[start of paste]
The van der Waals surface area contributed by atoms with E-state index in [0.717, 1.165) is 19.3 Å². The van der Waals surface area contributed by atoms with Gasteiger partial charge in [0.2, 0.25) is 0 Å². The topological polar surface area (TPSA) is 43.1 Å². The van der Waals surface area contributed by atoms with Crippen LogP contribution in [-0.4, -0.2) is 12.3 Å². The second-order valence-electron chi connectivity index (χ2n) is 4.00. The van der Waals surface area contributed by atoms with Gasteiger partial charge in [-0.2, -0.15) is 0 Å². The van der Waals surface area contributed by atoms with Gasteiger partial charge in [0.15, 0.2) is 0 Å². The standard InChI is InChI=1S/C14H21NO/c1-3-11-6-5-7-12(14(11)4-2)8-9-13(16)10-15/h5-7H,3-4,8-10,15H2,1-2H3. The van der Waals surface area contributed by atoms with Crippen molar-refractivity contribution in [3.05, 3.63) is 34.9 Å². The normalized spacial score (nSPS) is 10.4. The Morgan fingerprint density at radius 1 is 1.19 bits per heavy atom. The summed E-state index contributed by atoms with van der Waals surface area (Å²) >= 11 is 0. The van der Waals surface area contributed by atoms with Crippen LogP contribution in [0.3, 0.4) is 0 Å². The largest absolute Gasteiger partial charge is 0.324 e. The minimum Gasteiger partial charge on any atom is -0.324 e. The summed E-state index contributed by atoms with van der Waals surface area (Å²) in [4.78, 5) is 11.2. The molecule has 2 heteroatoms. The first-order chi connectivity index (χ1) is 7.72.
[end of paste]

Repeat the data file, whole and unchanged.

The van der Waals surface area contributed by atoms with E-state index in [0.717, 1.165) is 19.3 Å². The van der Waals surface area contributed by atoms with Gasteiger partial charge in [0.2, 0.25) is 0 Å². The topological polar surface area (TPSA) is 43.1 Å². The van der Waals surface area contributed by atoms with Crippen LogP contribution in [-0.4, -0.2) is 12.3 Å². The second-order valence-electron chi connectivity index (χ2n) is 4.00. The van der Waals surface area contributed by atoms with Gasteiger partial charge in [-0.2, -0.15) is 0 Å². The van der Waals surface area contributed by atoms with Gasteiger partial charge in [0.15, 0.2) is 0 Å². The standard InChI is InChI=1S/C14H21NO/c1-3-11-6-5-7-12(14(11)4-2)8-9-13(16)10-15/h5-7H,3-4,8-10,15H2,1-2H3. The van der Waals surface area contributed by atoms with Crippen molar-refractivity contribution in [3.05, 3.63) is 34.9 Å². The normalized spacial score (nSPS) is 10.4. The Morgan fingerprint density at radius 1 is 1.19 bits per heavy atom. The summed E-state index contributed by atoms with van der Waals surface area (Å²) >= 11 is 0. The van der Waals surface area contributed by atoms with Crippen LogP contribution in [0.3, 0.4) is 0 Å². The largest absolute Gasteiger partial charge is 0.324 e. The minimum Gasteiger partial charge on any atom is -0.324 e. The summed E-state index contributed by atoms with van der Waals surface area (Å²) in [4.78, 5) is 11.2. The molecule has 2 heteroatoms. The first-order chi connectivity index (χ1) is 7.72.